/ fɪl; NAmE / verb , noun
fill (sth) (with sth) to make sth full of sth; to become full of sth :
[ vn ]
to fill a hole with earth / a bucket with water
to fill a vacuum / void
Please fill this glass for me.
The school is filled to capacity .
Smoke filled the room.
The wind filled the sails.
A Disney film can always fill cinemas (= attract a lot of people to see it) .
[ vn - adj ]
Fill a pan half full of water.
[ v ]
The room was filling quickly.
Her eyes suddenly filled with tears.
The sails filled with wind.
[ vn ] to block a hole with a substance :
The crack in the wall had been filled with plaster.
I need to have two teeth filled (= to have fillings put in them) .
( figurative )
The product has filled a gap in the market.
[ vn ] fill sb (with sth) to make sb have a strong feeling :
We were all filled with admiration for his achievements.
WITH SMELL / SOUND / LIGHT
[ vn ] fill sth (with sth) if a smell, sound or light fills a place, it is very strong, loud or bright and easy to notice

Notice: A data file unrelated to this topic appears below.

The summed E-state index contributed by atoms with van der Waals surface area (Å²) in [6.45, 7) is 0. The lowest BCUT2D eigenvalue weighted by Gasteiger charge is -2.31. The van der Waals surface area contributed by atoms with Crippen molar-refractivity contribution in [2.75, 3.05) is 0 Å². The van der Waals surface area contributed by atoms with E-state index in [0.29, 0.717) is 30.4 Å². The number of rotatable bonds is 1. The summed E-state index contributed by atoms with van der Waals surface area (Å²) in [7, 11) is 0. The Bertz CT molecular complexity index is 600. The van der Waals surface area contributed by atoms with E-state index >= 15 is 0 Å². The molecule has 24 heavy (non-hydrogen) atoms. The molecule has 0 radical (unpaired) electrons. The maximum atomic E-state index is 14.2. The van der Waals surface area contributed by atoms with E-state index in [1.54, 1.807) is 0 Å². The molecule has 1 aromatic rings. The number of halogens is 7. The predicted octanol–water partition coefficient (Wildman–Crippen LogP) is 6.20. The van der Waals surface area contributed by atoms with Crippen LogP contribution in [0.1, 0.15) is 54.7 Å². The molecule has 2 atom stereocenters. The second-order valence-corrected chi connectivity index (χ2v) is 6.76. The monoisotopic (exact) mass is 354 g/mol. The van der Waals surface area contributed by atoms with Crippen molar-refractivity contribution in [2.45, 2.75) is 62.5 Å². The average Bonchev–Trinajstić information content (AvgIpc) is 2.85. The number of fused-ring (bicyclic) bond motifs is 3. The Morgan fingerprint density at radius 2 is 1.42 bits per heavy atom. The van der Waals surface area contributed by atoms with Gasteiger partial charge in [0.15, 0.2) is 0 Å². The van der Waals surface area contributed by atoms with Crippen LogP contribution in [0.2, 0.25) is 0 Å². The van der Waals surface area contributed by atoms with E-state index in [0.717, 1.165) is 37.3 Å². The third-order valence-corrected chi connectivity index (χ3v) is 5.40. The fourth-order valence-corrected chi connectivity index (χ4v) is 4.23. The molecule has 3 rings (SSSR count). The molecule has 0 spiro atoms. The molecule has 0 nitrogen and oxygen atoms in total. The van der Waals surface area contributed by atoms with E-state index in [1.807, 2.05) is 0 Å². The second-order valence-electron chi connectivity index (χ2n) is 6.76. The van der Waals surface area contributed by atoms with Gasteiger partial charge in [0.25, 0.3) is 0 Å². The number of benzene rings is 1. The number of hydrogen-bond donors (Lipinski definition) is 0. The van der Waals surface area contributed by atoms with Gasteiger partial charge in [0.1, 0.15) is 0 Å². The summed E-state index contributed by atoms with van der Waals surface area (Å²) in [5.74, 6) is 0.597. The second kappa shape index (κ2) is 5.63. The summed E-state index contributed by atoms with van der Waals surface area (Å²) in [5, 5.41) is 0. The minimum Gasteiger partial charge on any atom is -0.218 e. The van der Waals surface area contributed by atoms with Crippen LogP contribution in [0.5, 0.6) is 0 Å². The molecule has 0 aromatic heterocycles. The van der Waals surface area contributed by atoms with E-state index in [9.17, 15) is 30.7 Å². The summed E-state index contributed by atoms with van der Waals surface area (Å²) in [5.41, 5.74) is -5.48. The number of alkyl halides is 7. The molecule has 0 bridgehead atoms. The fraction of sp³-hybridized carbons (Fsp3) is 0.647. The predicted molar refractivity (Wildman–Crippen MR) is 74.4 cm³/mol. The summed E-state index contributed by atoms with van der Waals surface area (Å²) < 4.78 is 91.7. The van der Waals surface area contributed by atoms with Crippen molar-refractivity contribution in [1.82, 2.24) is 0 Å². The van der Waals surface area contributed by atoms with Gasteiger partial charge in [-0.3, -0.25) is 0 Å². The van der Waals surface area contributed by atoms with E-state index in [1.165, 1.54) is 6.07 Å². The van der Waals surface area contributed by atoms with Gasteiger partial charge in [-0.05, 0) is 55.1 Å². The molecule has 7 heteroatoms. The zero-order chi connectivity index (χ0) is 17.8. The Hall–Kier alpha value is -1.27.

(in adjectives) full of the thing mentioned :
a smoke-filled room
a fun-filled day
[ vn ] to stop people from continuing to want or need sth :
More nurseries will be built to fill the need for high-quality child care.
[ vn ] to do a job, have a role or position, etc. :
He fills the post satisfactorily (= performs his duties well) .
The team needs someone to fill the role of manager very soon.
[ vn ] to appoint sb to a job :
The vacancy has already been filled.
[ vn ] fill sth (up) to use up a particular period of time doing sth :
How do you fill your day now that you've retired?
[ vn ] fill sb / yourself (up) (with sth) ( informal ) to make sb/yourself feel unable to eat any more :
The kids filled themselves with snacks.
[ vn ] if sb fills an order or a prescription , they give the customer what they have asked for
—see also unfilled
- fill sb's shoes / boots
—more at bill noun
- fill in (for sb)
- fill sth in
- fill sb in (on sth)
- fill out
- fill sth out
- fill up (with sth) | fill sth up (with sth)
■ noun [ sing. ]
your ~ (of sth/sb) as much of sth/sb as you are willing to accept :
I've had my fill of entertaining for one week.
your ~ (of food / drink) as much as you can eat / drink
Old English fyllan (verb), fyllu (noun) of Germanic origin; related to Dutch vullen and German füllen (verbs), Fülle (noun), also to full .